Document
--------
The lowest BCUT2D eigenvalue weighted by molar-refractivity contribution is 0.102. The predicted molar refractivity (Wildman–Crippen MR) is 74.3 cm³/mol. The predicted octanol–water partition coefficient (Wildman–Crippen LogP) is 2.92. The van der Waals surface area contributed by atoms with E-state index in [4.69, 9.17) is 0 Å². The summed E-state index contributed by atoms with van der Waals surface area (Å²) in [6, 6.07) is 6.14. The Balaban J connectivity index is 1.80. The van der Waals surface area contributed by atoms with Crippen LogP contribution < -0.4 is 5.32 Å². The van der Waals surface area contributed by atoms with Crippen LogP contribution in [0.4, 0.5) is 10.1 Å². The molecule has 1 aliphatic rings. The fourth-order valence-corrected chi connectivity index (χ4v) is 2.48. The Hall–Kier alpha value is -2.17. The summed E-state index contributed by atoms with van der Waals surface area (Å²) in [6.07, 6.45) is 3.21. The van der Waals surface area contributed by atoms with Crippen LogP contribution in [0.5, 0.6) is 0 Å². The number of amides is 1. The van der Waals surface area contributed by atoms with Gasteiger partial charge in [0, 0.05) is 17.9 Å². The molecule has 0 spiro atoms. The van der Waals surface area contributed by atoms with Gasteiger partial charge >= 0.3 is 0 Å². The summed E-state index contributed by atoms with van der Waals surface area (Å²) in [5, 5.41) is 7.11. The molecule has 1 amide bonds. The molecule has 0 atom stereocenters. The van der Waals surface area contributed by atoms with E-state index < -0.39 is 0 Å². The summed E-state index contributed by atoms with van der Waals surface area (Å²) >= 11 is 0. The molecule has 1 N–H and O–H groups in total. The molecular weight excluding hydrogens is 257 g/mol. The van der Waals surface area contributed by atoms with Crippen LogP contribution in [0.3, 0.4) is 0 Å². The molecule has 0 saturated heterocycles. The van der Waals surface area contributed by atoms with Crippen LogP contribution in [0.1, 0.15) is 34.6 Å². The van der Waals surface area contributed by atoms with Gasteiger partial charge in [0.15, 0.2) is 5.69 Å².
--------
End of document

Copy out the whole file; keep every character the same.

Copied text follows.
The lowest BCUT2D eigenvalue weighted by molar-refractivity contribution is 0.102. The predicted molar refractivity (Wildman–Crippen MR) is 74.3 cm³/mol. The predicted octanol–water partition coefficient (Wildman–Crippen LogP) is 2.92. The van der Waals surface area contributed by atoms with E-state index in [4.69, 9.17) is 0 Å². The summed E-state index contributed by atoms with van der Waals surface area (Å²) in [6, 6.07) is 6.14. The Balaban J connectivity index is 1.80. The van der Waals surface area contributed by atoms with Crippen LogP contribution < -0.4 is 5.32 Å². The van der Waals surface area contributed by atoms with Crippen LogP contribution in [0.4, 0.5) is 10.1 Å². The molecule has 1 aliphatic rings. The fourth-order valence-corrected chi connectivity index (χ4v) is 2.48. The Hall–Kier alpha value is -2.17. The summed E-state index contributed by atoms with van der Waals surface area (Å²) in [6.07, 6.45) is 3.21. The van der Waals surface area contributed by atoms with Crippen LogP contribution in [0.5, 0.6) is 0 Å². The number of amides is 1. The van der Waals surface area contributed by atoms with Gasteiger partial charge in [0, 0.05) is 17.9 Å². The molecule has 0 spiro atoms. The van der Waals surface area contributed by atoms with Gasteiger partial charge >= 0.3 is 0 Å². The summed E-state index contributed by atoms with van der Waals surface area (Å²) in [5, 5.41) is 7.11. The molecule has 1 amide bonds. The molecule has 0 atom stereocenters. The van der Waals surface area contributed by atoms with E-state index < -0.39 is 0 Å². The summed E-state index contributed by atoms with van der Waals surface area (Å²) >= 11 is 0. The molecule has 1 N–H and O–H groups in total. The molecular weight excluding hydrogens is 257 g/mol. The van der Waals surface area contributed by atoms with Crippen LogP contribution in [0.3, 0.4) is 0 Å². The molecule has 0 saturated heterocycles. The van der Waals surface area contributed by atoms with Crippen LogP contribution in [0.1, 0.15) is 34.6 Å². The van der Waals surface area contributed by atoms with Gasteiger partial charge in [0.15, 0.2) is 5.69 Å².